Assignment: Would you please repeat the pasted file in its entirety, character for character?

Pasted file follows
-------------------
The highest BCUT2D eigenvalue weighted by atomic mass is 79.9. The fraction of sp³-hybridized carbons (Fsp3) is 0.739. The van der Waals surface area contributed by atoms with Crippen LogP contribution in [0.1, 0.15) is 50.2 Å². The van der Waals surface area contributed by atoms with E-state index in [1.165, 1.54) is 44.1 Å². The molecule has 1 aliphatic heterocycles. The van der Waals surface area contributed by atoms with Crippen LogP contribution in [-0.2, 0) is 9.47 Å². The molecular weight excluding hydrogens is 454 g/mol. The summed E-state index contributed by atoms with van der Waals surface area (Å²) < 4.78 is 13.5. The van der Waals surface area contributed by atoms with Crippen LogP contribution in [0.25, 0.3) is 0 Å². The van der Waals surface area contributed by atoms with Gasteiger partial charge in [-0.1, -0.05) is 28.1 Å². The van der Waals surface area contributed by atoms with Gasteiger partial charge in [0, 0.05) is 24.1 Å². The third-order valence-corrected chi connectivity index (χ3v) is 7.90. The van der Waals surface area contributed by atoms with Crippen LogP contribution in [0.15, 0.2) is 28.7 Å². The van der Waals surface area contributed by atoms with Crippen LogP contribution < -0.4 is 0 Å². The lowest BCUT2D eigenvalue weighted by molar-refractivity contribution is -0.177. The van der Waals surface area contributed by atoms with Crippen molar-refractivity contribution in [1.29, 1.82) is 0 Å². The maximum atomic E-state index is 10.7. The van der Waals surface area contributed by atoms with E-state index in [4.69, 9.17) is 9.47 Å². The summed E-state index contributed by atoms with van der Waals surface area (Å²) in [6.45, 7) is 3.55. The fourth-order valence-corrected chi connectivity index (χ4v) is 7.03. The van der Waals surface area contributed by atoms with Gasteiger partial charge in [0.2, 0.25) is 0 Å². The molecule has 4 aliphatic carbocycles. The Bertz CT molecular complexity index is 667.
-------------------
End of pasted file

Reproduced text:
The highest BCUT2D eigenvalue weighted by atomic mass is 79.9. The fraction of sp³-hybridized carbons (Fsp3) is 0.739. The van der Waals surface area contributed by atoms with Crippen LogP contribution in [0.1, 0.15) is 50.2 Å². The van der Waals surface area contributed by atoms with E-state index in [1.165, 1.54) is 44.1 Å². The molecule has 1 aliphatic heterocycles. The van der Waals surface area contributed by atoms with Crippen LogP contribution in [-0.2, 0) is 9.47 Å². The molecular weight excluding hydrogens is 454 g/mol. The summed E-state index contributed by atoms with van der Waals surface area (Å²) < 4.78 is 13.5. The van der Waals surface area contributed by atoms with Crippen LogP contribution in [0.25, 0.3) is 0 Å². The van der Waals surface area contributed by atoms with Gasteiger partial charge in [-0.1, -0.05) is 28.1 Å². The van der Waals surface area contributed by atoms with Gasteiger partial charge in [0, 0.05) is 24.1 Å². The third-order valence-corrected chi connectivity index (χ3v) is 7.90. The van der Waals surface area contributed by atoms with Crippen LogP contribution in [0.15, 0.2) is 28.7 Å². The van der Waals surface area contributed by atoms with Crippen LogP contribution < -0.4 is 0 Å². The lowest BCUT2D eigenvalue weighted by molar-refractivity contribution is -0.177. The van der Waals surface area contributed by atoms with Crippen molar-refractivity contribution in [1.29, 1.82) is 0 Å². The maximum atomic E-state index is 10.7. The van der Waals surface area contributed by atoms with E-state index in [4.69, 9.17) is 9.47 Å². The summed E-state index contributed by atoms with van der Waals surface area (Å²) in [6.45, 7) is 3.55. The fourth-order valence-corrected chi connectivity index (χ4v) is 7.03. The van der Waals surface area contributed by atoms with Gasteiger partial charge in [0.2, 0.25) is 0 Å². The molecule has 4 aliphatic carbocycles. The Bertz CT molecular complexity index is 667.